The Lowbet Realty saga, featuring the dissolution court’s rarely used authority to rescind an unauthorized sale of the corporation’s realty under Business Corporation Law § 1114, has finally ended after six years with a decision by the Appellate Division, Second Department, affirming the lower court’s order letting stand the realty’s sale to a bona fide purchaser for value. Matter of Hu (Lowbet Realty Corp.), 2018 NY Slip Op 03529 [1st Dept May 16, 2018].
Title companies across the city undoubtedly breathed a sigh of relief.
Lowbet Realty involves one of the most brazen, contemptuous heists of corporate assets amidst a dissolution proceeding you’ll ever encounter. The shorter version — click here and here for more detailed accounts in my two prior posts about the case — is the story of an estranged husband and wife who co-owned a single-asset realty holding company known as Lowbet Realty Corp. formed in 1980 and managed solely by the 25% shareholder-wife as the titular president after the 75% shareholder-husband in 1995 returned to live in China permanently.
In 2006, the husband removed his wife as president and named himself and his son as sole officers, even while his wife continued for years afterward to control the property consisting of a 19-unit residential apartment building. In 2011, after the corporation was administratively dissolved for failure to file franchise reports, the husband filed a petition for judicial supervision of the corporation’s winding up and liquidation, at which time the court issued an order prohibiting both husband and wife from participating in the management of the realty or removing corporate assets absent court approval.
In April 2012, the husband discovered that, notwithstanding the court’s order, two months earlier the wife conveyed the corporation’s realty by deed to an unrelated buyer (973 Realty) for $1.6 million — and promptly fled the country with all of the sale proceeds, never to return or participate further in the court proceedings.
The deed and transfer tax report both were signed for Lowbet Realty by the wife without identifying her as an officer or otherwise.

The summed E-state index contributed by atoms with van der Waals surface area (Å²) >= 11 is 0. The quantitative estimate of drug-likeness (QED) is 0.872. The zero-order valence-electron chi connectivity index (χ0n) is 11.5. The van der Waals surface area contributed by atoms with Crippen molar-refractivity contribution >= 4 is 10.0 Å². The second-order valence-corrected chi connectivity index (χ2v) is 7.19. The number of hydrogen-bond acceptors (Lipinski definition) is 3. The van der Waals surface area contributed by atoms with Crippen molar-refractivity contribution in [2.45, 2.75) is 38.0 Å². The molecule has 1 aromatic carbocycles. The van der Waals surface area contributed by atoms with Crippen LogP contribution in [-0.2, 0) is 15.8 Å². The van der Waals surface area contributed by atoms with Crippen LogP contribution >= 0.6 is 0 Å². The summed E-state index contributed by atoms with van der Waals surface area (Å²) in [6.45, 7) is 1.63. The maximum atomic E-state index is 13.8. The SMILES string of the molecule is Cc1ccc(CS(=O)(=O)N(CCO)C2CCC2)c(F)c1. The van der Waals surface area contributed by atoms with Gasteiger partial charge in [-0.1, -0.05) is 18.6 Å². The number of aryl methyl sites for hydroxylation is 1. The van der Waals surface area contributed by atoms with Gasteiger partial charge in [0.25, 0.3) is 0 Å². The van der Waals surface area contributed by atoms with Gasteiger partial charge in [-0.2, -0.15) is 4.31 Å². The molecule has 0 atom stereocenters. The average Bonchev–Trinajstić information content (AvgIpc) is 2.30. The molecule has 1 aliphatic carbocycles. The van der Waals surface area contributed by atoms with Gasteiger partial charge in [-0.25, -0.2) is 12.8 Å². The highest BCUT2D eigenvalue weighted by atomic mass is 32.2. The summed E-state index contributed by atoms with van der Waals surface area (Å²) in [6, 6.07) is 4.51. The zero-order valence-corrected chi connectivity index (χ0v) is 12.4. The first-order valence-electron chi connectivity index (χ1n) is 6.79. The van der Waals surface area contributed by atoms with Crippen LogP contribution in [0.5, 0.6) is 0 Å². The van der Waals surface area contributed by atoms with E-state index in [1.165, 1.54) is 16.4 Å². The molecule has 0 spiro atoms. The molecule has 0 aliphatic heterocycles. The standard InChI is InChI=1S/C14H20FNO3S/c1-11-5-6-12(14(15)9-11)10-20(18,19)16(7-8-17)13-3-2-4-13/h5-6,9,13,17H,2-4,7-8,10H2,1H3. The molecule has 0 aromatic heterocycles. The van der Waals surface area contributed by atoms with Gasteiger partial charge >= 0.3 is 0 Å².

In a November 2012 order, the court permitted the husband to amend his petition to name 973 Realty and the building’s managing agent as additional respondents, asserting claims against them under BCL § 1114 to rescind the sale and for damages.
As you would expect, the amended petition triggered cross claims for indemnification and contribution by 973 Realty against the property manager, whose motion to dismiss the cross claims was denied by the court in a February 2014 order. In my post about the ruling, I queried whether the purchaser knew or had reason to know of the wife’s lack of authority to sell the property, and in particular whether the purchaser’s title company uncovered or should have uncovered the court’s restraining order as part of its standard diligence.
Last Month’s Appellate Ruling
In a subsequent, unpublished decision on cross motions for summary judgment, the lower court granted judgment in 973 Realty’s favor dismissing the claims against it by the husband, who appealed the decision to the Appellate Division, Second Department.
His appeal failed. In its decision last month, the panel first found that the deed of conveyance signed by the wife was only voidable, not void from the beginning, since the husband alleged that the wife’s signature and authority to convey were acquired by fraudulent means, but did not allege that the wife’s signature was forged.
Next, after noting that (1) the husband did not record the 2006 change in officers in filings with the Department of State Division of Corporations and (2) the wife was listed as president, chairperson, or CEO of Lowbet with various state and city agencies at the time of the disputed sale, the court held that 973 Realty established that the wife “was cloaked with apparent authority to sign the deed on behalf of Lowbet,” adding:
The petitioner had condoned [the wife’s] unfettered control and operation of the day-to-day business of Lowbet, which gave rise to the appearance that [the wife] possessed authority to enter into a real estate transaction on behalf of Lowbet. Under the circumstances, 44th Street Realty’s reliance upon the appearance of Liu’s authority was reasonable. [Citations omitted.]
Lastly, the court held that 973 Realty also established that it was a bona fide purchaser by demonstrating that “it paid valuable consideration for the property, in good faith and without knowledge of any alleged fraud by [the wife],” and that “it had no knowledge of facts that would lead a reasonably prudent purchaser to inquire about possible fraud.”
Unmentioned in the court’s opinion is whether the parties presented any evidence or argument in the lower court proceedings as to whether 973 Realty’s title company discovered or should have discovered the pending court proceeding. It’s probably safe to presume that the title company had no actual knowledge of the court proceedings or the court’s restraining order which, otherwise, undoubtedly would have brought the sale transaction to a screeching halt.
The question whether the purchaser’s title company ought to have discovered the court proceedings and the restraining order perhaps was indirectly answered in the court’s decision, where it noted that the husband “did not file a notice of pendency or the temporary restraining order with the Office of the City Register at that time”.
And that, in the end, may be the best advice for any lawyers whose clients find themselves in a position similar to the husband in Lowbet Realty: make sure the world is on notice of any legal restraint on any sale or mortgaging of the realty by filing with the appropriate municipal agency.